LEDs are at the forefront of light industry discussion because they are such a gamechanger when it comes to energy efficiency and lifespan. But how do recent developments to LED technology affect the everyday consumer? What’s the simplest way to navigate this uncharted territory when shopping for LED light bulbs? The very recent availability of an LED replacement for the common household incandescent lamp has created a world of new potential, and along with it a whole new set of standards. In this post, we will be discussing the various ways to distinguish between the different LED options.
1. Light Output
Incandescent lamps have always been measured in watts, because for a really long time people equated the electricity it took to light a bulb with the luminosity it created. So “60 watts” came to mean “the brightness of a 60-watt incandescent lamp,” even though luminosity is measured in lumens, not watts.
With the introduction of more energy efficient lighting, however, this standard doesn’t work. It takes significantly less wattage to produce the same amount of light in an LED or fluorescent lamp, so it’s important for consumers to understand the luminosity of a bulb rather than simply its wattage.
Luminosity, or lamp brightness, is measured in lumens. The chart to the right demonstrates the amount of lumens a standard incandescent light bulb produces, so if you’re used to watts you can easily figure out what lumen count you want in your new LED bulb.
An LED lamp’s packaging or product description might mention how comparable its lumens are to the light output of a 60-, 75- or 100-watt incandescent bulb, but it’s wise to know ahead of time what luminosity you want just in case the incandescent watt-equivalent is not included.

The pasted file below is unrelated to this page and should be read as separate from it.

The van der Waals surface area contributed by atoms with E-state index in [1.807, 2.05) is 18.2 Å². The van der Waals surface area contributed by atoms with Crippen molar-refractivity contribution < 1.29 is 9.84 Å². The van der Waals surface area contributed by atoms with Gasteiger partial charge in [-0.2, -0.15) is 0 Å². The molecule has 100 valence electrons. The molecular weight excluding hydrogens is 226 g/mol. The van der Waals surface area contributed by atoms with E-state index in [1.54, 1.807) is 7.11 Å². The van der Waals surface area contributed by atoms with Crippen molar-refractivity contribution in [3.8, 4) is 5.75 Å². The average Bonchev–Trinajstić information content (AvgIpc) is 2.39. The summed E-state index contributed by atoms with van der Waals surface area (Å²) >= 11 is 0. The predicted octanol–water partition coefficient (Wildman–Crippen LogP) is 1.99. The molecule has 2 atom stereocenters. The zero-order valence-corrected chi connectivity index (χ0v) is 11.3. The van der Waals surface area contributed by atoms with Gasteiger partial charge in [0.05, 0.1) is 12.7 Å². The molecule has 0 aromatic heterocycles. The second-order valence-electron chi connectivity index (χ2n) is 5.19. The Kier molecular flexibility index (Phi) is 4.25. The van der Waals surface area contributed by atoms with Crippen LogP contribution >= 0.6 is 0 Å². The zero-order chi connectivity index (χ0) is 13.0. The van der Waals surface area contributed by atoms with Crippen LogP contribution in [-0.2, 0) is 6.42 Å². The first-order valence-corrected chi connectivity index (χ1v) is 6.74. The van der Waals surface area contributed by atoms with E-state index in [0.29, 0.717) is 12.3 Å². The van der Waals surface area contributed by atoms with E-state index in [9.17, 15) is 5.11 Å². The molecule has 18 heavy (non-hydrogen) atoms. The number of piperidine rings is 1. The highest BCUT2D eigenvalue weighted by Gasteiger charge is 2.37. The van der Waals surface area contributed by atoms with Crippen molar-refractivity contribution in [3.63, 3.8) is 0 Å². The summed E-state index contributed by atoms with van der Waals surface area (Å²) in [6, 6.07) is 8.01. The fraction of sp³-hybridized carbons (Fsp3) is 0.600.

Takeaway: Lumens are how the brightness of an LED light bulb is measured. You’ll choose your bulb based on how bright you want the light to shine, not by how much energy it will be using.
2. Color Temperature
This is one of the biggest concerns people have when making the switch to LED from any other kind of household light bulb, especially incandescent. When LEDs were first introduced, they tended to have a bluish glow. But LED technology has progressed exponentially in the last decade, and modern LED light bulbs come in any shade you want.
So how do you pick? Typically, for household light bulbs, you’re going to want a white light. But whether that light is more of a warm, yellowish white (like an incandescent) or a cool, bright white is determined by a measurement known as color temperature. The cooler light is, the higher its color temperature will be (and vice versa). So what most manufacturers call “cool white” is usually around 3,500-4,500 Kelvin, while warmer, more yellowish light usually measures between 2,500-3,500 Kelvin.
Takeaway: If you want your light to have a homey, warm glow like a traditional incandescent lamp, opt for a color temperature below 3,500 Kelvin. If you want a more vivid, bright white, choose an LED bulb with a color temperature of 3,500 Kelvin or higher.
3. Color Rendering Index (CRI)
One aspect of light quality that is commonly overlooked is the color rendering index, or CRI of a light source. Incandescent lamps have the highest CRI: 100. That means an incandescent lamp will render colors as accurately as the sun!